Healthcare

New law sets stage for future government takeover of health care in Maine

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Universal health care is one step closer to becoming a reality in Maine.

LD 1045, sponsored by Rep. Heidi Brooks (D-Lewiston), a law that supports the eventual universalization of health care in Maine, made its way through the legislature this session.

Initially a sprawling 14-page bill, it’s final, chaptered law version was dialed back to only two-and-a-half pages.

LD 1045 became law without the signature of Gov. Janet Mills on July 1.

The original version outlined a detailed plan for the proposed takeover of Maine’s health care system, but the final version has two main provisions: the new universal “Maine Health Care Plan” and a new board established to develop and implement that plan.

The bill’s only language regarding the scope of the plan is that it will “provide for all medically necessary health care services for all residents of the State.” It notably goes no further in defining “medically necessary.”

That description is very vague and unclear as to what exactly would be covered under the plan, as well as what options individuals would still have for needs not deemed “medically necessary.”

Either way, a state takeover of the health care system is very unlikely to solve the problems Maine faces. A one-size-fits-all, top-down approach is not the answer. 

We can all agree that the current system of health care is dominated by unjustifiably rising costs and increasing barriers to care, both in Maine and across the nation. But the government seizing control of the entire market would eliminate viable choices that may prove more cost-effective and preferable, like direct primary care, to thousands of Mainers.

Statistic: Health insurance status distribution of the total population of Maine in 2019 | Statista
Find more statistics at Statista

As shown above in this graph from Statista based on 2019 data, only 8% of Mainers were without health insurance. This metric certainly does not warrant a state takeover of the entire health care market that would limit the choices of the other 92%.

The government should allow for a health care market that is increasingly manageable, affordable and provides as many options to Mainers as possible. A universal plan would likely make these priorities unattainable.

The lion’s share of the bill details how the “Maine Health Care Board” would be created, consisting of 17 members appointed by the governor, including five “employer members” and seven health care providers.

It adds an unconscionable level of bureaucracy to an already unprecedented expansion of government power.

The bill notably will only take effect, though, if the federal government passes legislation that allows states to obtain a waiver that would allow them to run a state-based universal health care plan that uses federal funds. So for now, the plan is essentially moot, but it will surely surge back into relevance if and when Congress passes that kind of legislation.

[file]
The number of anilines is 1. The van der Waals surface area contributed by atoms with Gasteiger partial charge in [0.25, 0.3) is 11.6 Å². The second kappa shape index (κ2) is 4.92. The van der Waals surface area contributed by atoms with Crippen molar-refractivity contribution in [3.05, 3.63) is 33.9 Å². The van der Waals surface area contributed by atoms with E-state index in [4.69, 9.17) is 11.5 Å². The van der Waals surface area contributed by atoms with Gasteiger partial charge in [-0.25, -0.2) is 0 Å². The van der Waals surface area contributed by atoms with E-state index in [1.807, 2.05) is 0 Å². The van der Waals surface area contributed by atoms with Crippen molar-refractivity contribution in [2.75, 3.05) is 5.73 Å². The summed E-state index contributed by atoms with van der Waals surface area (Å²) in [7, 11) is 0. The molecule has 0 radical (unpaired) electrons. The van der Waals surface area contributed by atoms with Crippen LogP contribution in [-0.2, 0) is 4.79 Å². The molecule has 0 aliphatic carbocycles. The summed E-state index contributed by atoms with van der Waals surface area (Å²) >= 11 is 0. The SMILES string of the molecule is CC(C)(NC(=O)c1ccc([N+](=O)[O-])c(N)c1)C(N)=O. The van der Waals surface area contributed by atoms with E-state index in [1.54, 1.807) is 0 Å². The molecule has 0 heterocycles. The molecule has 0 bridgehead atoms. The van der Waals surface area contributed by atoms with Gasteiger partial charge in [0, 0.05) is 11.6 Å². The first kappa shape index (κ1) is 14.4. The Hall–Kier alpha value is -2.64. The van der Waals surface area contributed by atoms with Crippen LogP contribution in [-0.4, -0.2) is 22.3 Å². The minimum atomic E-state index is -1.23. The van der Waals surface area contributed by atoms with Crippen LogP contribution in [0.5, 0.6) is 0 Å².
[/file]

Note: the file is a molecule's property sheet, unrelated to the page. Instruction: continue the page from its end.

In the bill’s fiscal note, the only number that is mentioned is $10.9 billion. That is the Department of Health and Human Services’ estimate of the annual cost of “covering all medically necessary health services.”

$10.9 billion per year is a shockingly high number, especially when taken in the context of the $8.5 billion budget lawmakers recently passed to direct spending over the biennium.

Such a steep cost would surely demand additional state revenues in the form of increased taxes on hardworking Mainers.

In 2011, the Vermont Legislature enacted a law that established a universal health care system. It required a funding proposal to be developed within two years, but lawmakers failed to meet that deadline. 

The Boston Globe reported the plan “would nearly double the size of the state’s budget in the first year alone and require large tax increases for residents and businesses.” A similar outcome is all but guaranteed for Maine if such a plan to enact universal health care is approved in the future.

LD 1045 sets the stage for a disastrous and expensive government takeover of Maine’s health care system, destroying viable and flexible options used by tens of thousands of citizens. Mainers must now watch with a careful eye as health care legislation maneuvers its way through Congress in the future.

About Nick Linder

Nicholas Linder, of Cincinnati, is a communications Intern for Maine Policy Institute. He is going into his second year of studying finance and public policy analysis at The Ohio State University. On campus, he is involved with Students Consulting for Nonprofit Organizations and Business for Good.

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